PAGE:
The economics of healthcare

Governments spend billions of pounds on healthcare so it is critical that investment translates into improved health, that treatments are effective and safe, that health services are managed efficiently. Researchers at the Centre for Health Economics at the University of York have developed cost-effectiveness analysis methods that are used worldwide to determine how best to use resources, measuring the costs and benefits of care systematically while taking into account value to patients value and society.

York researchers advised the government on the creation of the National Institute for Health and Clinical Excellence (NICE) and their work is used by similar national agencies across the world. As a result, cost-effective interventions for a number of conditions have been adopted by the NHS.

York health economists have made a central contribution to the measurement of health service performance and productivity, advising the UK government, the WH O and the OECD. York won a Queen’s Anniversary Prize in 2007 for its groundbreaking concepts for measuring benefit and productivity, and outstanding contributions to public health policy.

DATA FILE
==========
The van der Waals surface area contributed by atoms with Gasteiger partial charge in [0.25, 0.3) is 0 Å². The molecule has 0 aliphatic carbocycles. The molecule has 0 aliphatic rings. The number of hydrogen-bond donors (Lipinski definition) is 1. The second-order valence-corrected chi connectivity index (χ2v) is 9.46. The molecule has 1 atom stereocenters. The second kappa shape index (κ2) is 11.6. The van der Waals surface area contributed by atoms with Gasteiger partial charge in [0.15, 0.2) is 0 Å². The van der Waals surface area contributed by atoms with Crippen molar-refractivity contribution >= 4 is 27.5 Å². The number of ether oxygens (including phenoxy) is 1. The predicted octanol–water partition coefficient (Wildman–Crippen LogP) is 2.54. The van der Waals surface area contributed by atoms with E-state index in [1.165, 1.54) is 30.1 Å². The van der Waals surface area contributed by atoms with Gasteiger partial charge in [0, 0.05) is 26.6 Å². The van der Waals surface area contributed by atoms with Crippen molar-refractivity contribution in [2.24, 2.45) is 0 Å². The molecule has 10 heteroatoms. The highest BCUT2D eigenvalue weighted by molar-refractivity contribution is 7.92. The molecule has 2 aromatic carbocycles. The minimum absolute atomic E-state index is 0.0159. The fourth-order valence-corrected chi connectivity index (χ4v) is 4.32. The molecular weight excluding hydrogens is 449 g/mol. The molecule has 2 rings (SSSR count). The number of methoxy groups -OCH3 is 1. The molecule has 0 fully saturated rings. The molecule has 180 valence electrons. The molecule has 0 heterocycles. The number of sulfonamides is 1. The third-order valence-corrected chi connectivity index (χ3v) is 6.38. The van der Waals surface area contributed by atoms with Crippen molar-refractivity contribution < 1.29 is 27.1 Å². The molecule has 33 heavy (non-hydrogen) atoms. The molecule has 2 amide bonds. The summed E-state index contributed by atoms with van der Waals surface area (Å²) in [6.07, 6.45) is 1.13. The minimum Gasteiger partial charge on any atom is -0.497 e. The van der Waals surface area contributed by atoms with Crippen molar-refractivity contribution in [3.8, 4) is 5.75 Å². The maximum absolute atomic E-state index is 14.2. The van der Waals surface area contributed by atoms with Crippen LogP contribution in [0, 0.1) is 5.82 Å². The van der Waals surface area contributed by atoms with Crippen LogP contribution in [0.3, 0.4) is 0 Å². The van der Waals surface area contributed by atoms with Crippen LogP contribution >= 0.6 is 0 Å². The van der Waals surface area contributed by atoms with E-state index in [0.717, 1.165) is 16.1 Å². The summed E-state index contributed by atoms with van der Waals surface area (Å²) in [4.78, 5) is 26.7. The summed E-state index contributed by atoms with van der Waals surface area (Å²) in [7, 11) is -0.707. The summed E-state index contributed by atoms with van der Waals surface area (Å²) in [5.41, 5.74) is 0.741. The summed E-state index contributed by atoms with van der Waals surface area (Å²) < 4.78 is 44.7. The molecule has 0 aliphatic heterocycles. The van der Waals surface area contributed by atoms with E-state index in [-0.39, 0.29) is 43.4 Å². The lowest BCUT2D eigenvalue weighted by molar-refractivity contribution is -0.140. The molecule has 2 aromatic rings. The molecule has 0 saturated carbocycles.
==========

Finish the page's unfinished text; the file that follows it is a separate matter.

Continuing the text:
Impact from York health service research has been wide-ranging, from developing guidance which has reduced cancer death rates, to areas such as mental health services, wound care and substance abuse. Research has also led to cost-effective interventions being more widely provided such as the introduction of flu vaccination for all those over 65.

Policy area

Related case studies

Reducing blood transfusions to lower patient risk, reduce costs and save lives

More than half a million people in the UK receive a blood transfusion each year and demand is increasing. Our ageing population, and a stringent donor selection process, mean the supply of blood is limited. 40% fewer new donors came forward last year compared with a decade ago. Recognising these challenges, researchers at the University of Edinburgh have shown the benefits of reducing the use of blood transfusions in intensive care and surgery.

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